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          logoTaphonomy of barnacle and fish shoreline accumulations of the Salton Sea, California, USA

Heness, Elizabeth A., Wilk, Jewels, Kraal, Erin, Malenda, H. Fitzgerald, and Simpson, Edward, 2011, Taphonomy of barnacle and fish shoreline accumulations of the Salton Sea, California, USA [abs]: Geological Society of America - Annual Meeting in Minneapolis, Minnesota (9–12 October 2011), Vol. 43, No. 5, p. 425.


Dr. Ed Simpson with Liz Heness - Salton Sea

From 1905-067, the Salton sink was flooded by Colorado River water. Since the flooding event, the closed lake system level has been maintained largely by agricultural runoff and river inflow. The closed basin experiences high evaporation rates causing an increase in salinity and eutrophic conditions which prompt an evolving ecosystem. However, massive die-offs have removed all fish except the hybrid tilapia (Oreochromis mossambicus x O. uroepis) and the barnacle (Balanus amphirite). As a result, tilapia and barnacles dominate the Salton Sea shoreline sediments.
During high wind events, overturning of the stratified water column generates algal blooms reducing dissolved oxygen and stirring up phosphates and sulfides causing high mortality events in the tilapia population and break barnacles off their substrates. This study reports on the application of a semi-quantitative fish articulation scale that describes the fish kill and barnacle preservation across the shoreline.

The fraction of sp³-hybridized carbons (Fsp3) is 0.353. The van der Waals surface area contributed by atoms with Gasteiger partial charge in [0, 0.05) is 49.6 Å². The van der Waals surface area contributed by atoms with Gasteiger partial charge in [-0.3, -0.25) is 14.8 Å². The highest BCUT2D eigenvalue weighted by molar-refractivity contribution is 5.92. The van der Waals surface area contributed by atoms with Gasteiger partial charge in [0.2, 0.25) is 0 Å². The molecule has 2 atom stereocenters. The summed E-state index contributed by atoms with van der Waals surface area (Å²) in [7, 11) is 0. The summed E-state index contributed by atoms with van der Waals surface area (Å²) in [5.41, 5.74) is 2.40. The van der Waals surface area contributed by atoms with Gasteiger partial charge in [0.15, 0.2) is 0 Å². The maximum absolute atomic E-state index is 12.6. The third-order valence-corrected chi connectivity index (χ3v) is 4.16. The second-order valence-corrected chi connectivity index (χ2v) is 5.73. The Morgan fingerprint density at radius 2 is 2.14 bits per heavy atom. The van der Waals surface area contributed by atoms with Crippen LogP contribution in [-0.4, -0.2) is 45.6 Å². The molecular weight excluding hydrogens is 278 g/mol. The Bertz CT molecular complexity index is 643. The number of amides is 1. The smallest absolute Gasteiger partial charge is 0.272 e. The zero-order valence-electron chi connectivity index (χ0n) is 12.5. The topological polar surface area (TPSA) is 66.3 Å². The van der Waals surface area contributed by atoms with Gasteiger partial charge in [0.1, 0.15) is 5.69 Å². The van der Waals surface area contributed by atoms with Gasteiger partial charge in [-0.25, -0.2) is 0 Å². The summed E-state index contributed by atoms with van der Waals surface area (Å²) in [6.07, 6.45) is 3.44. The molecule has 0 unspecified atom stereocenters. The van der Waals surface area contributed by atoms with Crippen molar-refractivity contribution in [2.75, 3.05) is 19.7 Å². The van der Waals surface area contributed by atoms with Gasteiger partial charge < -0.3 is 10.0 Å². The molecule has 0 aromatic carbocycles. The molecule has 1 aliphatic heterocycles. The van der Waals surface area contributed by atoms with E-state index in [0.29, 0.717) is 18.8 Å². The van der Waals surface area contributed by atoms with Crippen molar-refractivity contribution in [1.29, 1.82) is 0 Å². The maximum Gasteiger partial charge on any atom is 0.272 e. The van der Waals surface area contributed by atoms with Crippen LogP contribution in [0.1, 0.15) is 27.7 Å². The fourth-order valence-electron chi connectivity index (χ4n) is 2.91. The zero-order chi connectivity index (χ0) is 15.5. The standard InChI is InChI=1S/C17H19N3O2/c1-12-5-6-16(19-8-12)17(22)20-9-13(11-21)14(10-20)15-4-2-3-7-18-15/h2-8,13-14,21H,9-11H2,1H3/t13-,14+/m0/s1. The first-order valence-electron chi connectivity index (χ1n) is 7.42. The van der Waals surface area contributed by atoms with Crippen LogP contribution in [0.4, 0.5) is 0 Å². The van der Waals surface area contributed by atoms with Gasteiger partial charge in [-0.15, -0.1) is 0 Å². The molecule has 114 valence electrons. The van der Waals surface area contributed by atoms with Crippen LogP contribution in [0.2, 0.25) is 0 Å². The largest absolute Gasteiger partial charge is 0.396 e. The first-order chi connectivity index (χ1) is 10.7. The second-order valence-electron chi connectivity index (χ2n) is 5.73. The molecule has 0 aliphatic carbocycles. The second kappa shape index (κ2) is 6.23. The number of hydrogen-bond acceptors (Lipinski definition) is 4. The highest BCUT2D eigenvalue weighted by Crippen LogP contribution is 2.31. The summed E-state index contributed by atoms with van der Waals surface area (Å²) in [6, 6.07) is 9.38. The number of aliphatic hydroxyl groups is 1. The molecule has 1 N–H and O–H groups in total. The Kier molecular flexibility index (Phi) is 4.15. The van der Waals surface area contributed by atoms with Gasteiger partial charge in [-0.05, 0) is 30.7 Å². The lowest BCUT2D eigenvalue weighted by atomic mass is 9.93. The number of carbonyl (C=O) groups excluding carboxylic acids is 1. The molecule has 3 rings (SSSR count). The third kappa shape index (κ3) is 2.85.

We developed a semi-quantitative scale that varies from 1 to 5; each integer reflects an increase from whole to total fish disarticulation. Barnacles were described as clustered (two or more attached to one another), whole, or crushed. An overall trend from articulation to disarticulation occurs from the shoreline to the backshore. The storm high-water line reflects the maximum articulation and predation of fish and the occurrence of clustered barnacles. In the swash zone barnacles are reduced from clusters to whole to crushed. On high lake-level beach ridges, barnacles and fish parts form low-angle, lake-ward dipping foresets. Rare landward dipping forests are present and record storm wash over. Storm washover fans are well developed along some portion of the shoreline and dominated by clastics, crushed barnacles, and abundant skeletal tilapia parts. This assessment permits us to study a rare biological, rather than clastic, dominated lacustrine shoreline and can be applied to preserved deposits in the rock record.


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Kurt Friehauf - December 2011